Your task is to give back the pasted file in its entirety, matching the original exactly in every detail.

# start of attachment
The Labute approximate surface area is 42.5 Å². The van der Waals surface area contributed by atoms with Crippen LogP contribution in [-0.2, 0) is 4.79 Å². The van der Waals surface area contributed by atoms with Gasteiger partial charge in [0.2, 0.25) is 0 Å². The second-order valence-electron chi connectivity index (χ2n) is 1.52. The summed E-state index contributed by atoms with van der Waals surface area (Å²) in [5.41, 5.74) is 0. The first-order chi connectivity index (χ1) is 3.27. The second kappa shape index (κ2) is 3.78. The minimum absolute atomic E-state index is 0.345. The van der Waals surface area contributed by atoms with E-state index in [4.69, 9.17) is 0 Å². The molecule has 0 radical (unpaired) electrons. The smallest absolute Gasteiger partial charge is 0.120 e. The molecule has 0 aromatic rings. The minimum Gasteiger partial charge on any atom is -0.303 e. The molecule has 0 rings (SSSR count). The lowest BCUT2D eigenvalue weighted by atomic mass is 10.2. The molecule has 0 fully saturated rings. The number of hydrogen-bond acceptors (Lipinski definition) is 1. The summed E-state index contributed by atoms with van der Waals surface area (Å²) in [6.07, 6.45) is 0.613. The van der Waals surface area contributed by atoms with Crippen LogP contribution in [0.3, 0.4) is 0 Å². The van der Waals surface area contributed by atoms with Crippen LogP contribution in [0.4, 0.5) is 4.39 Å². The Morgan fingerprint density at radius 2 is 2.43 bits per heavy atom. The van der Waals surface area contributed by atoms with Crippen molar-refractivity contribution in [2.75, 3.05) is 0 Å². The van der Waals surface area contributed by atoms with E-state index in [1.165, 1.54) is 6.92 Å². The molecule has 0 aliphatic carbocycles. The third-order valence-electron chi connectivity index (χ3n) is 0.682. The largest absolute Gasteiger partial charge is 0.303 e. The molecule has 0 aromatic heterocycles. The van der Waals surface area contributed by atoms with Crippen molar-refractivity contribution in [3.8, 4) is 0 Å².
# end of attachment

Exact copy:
The Labute approximate surface area is 42.5 Å². The van der Waals surface area contributed by atoms with Crippen LogP contribution in [-0.2, 0) is 4.79 Å². The van der Waals surface area contributed by atoms with Gasteiger partial charge in [0.2, 0.25) is 0 Å². The second-order valence-electron chi connectivity index (χ2n) is 1.52. The summed E-state index contributed by atoms with van der Waals surface area (Å²) in [5.41, 5.74) is 0. The first-order chi connectivity index (χ1) is 3.27. The second kappa shape index (κ2) is 3.78. The minimum absolute atomic E-state index is 0.345. The van der Waals surface area contributed by atoms with E-state index in [4.69, 9.17) is 0 Å². The molecule has 0 radical (unpaired) electrons. The smallest absolute Gasteiger partial charge is 0.120 e. The molecule has 0 aromatic rings. The minimum Gasteiger partial charge on any atom is -0.303 e. The molecule has 0 rings (SSSR count). The lowest BCUT2D eigenvalue weighted by atomic mass is 10.2. The molecule has 0 fully saturated rings. The number of hydrogen-bond acceptors (Lipinski definition) is 1. The summed E-state index contributed by atoms with van der Waals surface area (Å²) in [6.07, 6.45) is 0.613. The van der Waals surface area contributed by atoms with Crippen LogP contribution in [0.3, 0.4) is 0 Å². The van der Waals surface area contributed by atoms with Crippen LogP contribution in [0.4, 0.5) is 4.39 Å². The Morgan fingerprint density at radius 2 is 2.43 bits per heavy atom. The van der Waals surface area contributed by atoms with Crippen molar-refractivity contribution in [2.75, 3.05) is 0 Å². The van der Waals surface area contributed by atoms with E-state index in [1.165, 1.54) is 6.92 Å². The molecule has 0 aliphatic carbocycles. The third-order valence-electron chi connectivity index (χ3n) is 0.682. The largest absolute Gasteiger partial charge is 0.303 e. The molecule has 0 aromatic heterocycles. The van der Waals surface area contributed by atoms with Crippen molar-refractivity contribution in [3.8, 4) is 0 Å².